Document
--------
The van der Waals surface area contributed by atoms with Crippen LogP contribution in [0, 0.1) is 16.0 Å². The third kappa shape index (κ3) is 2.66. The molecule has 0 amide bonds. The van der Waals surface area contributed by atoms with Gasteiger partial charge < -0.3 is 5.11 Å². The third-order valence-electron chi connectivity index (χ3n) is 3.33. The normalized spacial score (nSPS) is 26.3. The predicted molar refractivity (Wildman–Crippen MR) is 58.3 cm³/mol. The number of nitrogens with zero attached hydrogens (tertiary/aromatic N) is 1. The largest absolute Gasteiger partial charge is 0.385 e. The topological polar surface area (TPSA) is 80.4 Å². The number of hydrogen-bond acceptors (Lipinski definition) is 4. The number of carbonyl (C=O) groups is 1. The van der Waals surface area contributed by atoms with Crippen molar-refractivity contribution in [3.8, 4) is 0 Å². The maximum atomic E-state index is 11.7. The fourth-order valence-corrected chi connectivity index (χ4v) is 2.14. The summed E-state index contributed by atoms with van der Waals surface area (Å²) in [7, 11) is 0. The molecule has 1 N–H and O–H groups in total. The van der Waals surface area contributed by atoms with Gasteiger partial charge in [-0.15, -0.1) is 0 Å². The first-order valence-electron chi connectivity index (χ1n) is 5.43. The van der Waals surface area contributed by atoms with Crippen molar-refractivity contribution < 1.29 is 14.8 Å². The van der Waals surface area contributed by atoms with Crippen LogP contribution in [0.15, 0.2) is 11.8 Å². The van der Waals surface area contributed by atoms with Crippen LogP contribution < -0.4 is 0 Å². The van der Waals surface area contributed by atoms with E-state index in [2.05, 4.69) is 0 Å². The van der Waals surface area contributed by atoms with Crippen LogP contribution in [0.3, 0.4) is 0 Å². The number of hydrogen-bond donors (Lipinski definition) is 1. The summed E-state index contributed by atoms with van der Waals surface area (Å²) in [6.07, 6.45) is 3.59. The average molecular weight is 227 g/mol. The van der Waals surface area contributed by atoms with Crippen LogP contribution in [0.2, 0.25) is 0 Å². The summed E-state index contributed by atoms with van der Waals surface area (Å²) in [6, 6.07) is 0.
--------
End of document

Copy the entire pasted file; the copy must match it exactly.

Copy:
The van der Waals surface area contributed by atoms with Crippen LogP contribution in [0, 0.1) is 16.0 Å². The third kappa shape index (κ3) is 2.66. The molecule has 0 amide bonds. The van der Waals surface area contributed by atoms with Gasteiger partial charge < -0.3 is 5.11 Å². The third-order valence-electron chi connectivity index (χ3n) is 3.33. The normalized spacial score (nSPS) is 26.3. The predicted molar refractivity (Wildman–Crippen MR) is 58.3 cm³/mol. The number of nitrogens with zero attached hydrogens (tertiary/aromatic N) is 1. The largest absolute Gasteiger partial charge is 0.385 e. The topological polar surface area (TPSA) is 80.4 Å². The number of hydrogen-bond acceptors (Lipinski definition) is 4. The number of carbonyl (C=O) groups is 1. The van der Waals surface area contributed by atoms with Crippen molar-refractivity contribution in [3.8, 4) is 0 Å². The maximum atomic E-state index is 11.7. The fourth-order valence-corrected chi connectivity index (χ4v) is 2.14. The summed E-state index contributed by atoms with van der Waals surface area (Å²) in [7, 11) is 0. The molecule has 1 N–H and O–H groups in total. The van der Waals surface area contributed by atoms with Gasteiger partial charge in [-0.15, -0.1) is 0 Å². The first-order valence-electron chi connectivity index (χ1n) is 5.43. The van der Waals surface area contributed by atoms with Crippen molar-refractivity contribution < 1.29 is 14.8 Å². The van der Waals surface area contributed by atoms with Crippen LogP contribution in [0.15, 0.2) is 11.8 Å². The van der Waals surface area contributed by atoms with Crippen LogP contribution < -0.4 is 0 Å². The van der Waals surface area contributed by atoms with E-state index in [2.05, 4.69) is 0 Å². The van der Waals surface area contributed by atoms with Crippen LogP contribution in [0.3, 0.4) is 0 Å². The number of hydrogen-bond donors (Lipinski definition) is 1. The summed E-state index contributed by atoms with van der Waals surface area (Å²) in [6.07, 6.45) is 3.59. The average molecular weight is 227 g/mol. The van der Waals surface area contributed by atoms with Crippen LogP contribution in [0.2, 0.25) is 0 Å². The summed E-state index contributed by atoms with van der Waals surface area (Å²) in [6, 6.07) is 0.